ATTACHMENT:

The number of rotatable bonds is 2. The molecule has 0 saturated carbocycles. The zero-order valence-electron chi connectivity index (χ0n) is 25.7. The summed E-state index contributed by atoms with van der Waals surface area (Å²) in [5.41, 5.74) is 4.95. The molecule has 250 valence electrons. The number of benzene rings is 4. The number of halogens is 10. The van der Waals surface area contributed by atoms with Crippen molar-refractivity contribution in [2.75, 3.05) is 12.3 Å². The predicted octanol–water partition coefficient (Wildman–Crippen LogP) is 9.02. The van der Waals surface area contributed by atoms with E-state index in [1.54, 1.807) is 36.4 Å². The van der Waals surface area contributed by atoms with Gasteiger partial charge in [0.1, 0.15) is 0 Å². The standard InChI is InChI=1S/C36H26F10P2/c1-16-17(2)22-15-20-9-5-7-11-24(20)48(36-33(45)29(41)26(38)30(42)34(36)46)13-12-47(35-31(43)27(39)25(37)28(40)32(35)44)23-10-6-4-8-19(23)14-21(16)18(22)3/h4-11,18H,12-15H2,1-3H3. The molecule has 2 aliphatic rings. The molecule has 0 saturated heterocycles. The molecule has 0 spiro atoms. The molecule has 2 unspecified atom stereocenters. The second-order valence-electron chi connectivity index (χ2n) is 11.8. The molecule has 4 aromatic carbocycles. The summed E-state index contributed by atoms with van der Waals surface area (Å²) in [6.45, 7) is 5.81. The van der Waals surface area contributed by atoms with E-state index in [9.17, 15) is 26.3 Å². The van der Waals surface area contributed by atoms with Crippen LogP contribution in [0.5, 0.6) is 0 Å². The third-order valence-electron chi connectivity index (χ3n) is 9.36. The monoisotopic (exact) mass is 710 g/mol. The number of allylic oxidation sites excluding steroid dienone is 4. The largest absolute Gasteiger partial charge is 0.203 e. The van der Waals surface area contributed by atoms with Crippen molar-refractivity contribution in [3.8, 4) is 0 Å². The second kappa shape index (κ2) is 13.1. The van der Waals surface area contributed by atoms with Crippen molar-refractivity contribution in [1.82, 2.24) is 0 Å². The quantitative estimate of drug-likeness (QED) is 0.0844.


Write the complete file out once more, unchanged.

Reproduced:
The number of rotatable bonds is 2. The molecule has 0 saturated carbocycles. The zero-order valence-electron chi connectivity index (χ0n) is 25.7. The summed E-state index contributed by atoms with van der Waals surface area (Å²) in [5.41, 5.74) is 4.95. The molecule has 250 valence electrons. The number of benzene rings is 4. The number of halogens is 10. The van der Waals surface area contributed by atoms with Crippen molar-refractivity contribution in [2.75, 3.05) is 12.3 Å². The predicted octanol–water partition coefficient (Wildman–Crippen LogP) is 9.02. The van der Waals surface area contributed by atoms with E-state index in [1.54, 1.807) is 36.4 Å². The van der Waals surface area contributed by atoms with Gasteiger partial charge in [0.1, 0.15) is 0 Å². The standard InChI is InChI=1S/C36H26F10P2/c1-16-17(2)22-15-20-9-5-7-11-24(20)48(36-33(45)29(41)26(38)30(42)34(36)46)13-12-47(35-31(43)27(39)25(37)28(40)32(35)44)23-10-6-4-8-19(23)14-21(16)18(22)3/h4-11,18H,12-15H2,1-3H3. The molecule has 2 aliphatic rings. The molecule has 0 saturated heterocycles. The molecule has 0 spiro atoms. The molecule has 2 unspecified atom stereocenters. The second-order valence-electron chi connectivity index (χ2n) is 11.8. The molecule has 4 aromatic carbocycles. The summed E-state index contributed by atoms with van der Waals surface area (Å²) in [6.45, 7) is 5.81. The van der Waals surface area contributed by atoms with E-state index in [9.17, 15) is 26.3 Å². The van der Waals surface area contributed by atoms with Crippen LogP contribution in [0.5, 0.6) is 0 Å². The third-order valence-electron chi connectivity index (χ3n) is 9.36. The monoisotopic (exact) mass is 710 g/mol. The number of allylic oxidation sites excluding steroid dienone is 4. The largest absolute Gasteiger partial charge is 0.203 e. The van der Waals surface area contributed by atoms with Crippen molar-refractivity contribution in [3.8, 4) is 0 Å². The second kappa shape index (κ2) is 13.1. The van der Waals surface area contributed by atoms with Crippen molar-refractivity contribution in [1.82, 2.24) is 0 Å². The quantitative estimate of drug-likeness (QED) is 0.0844.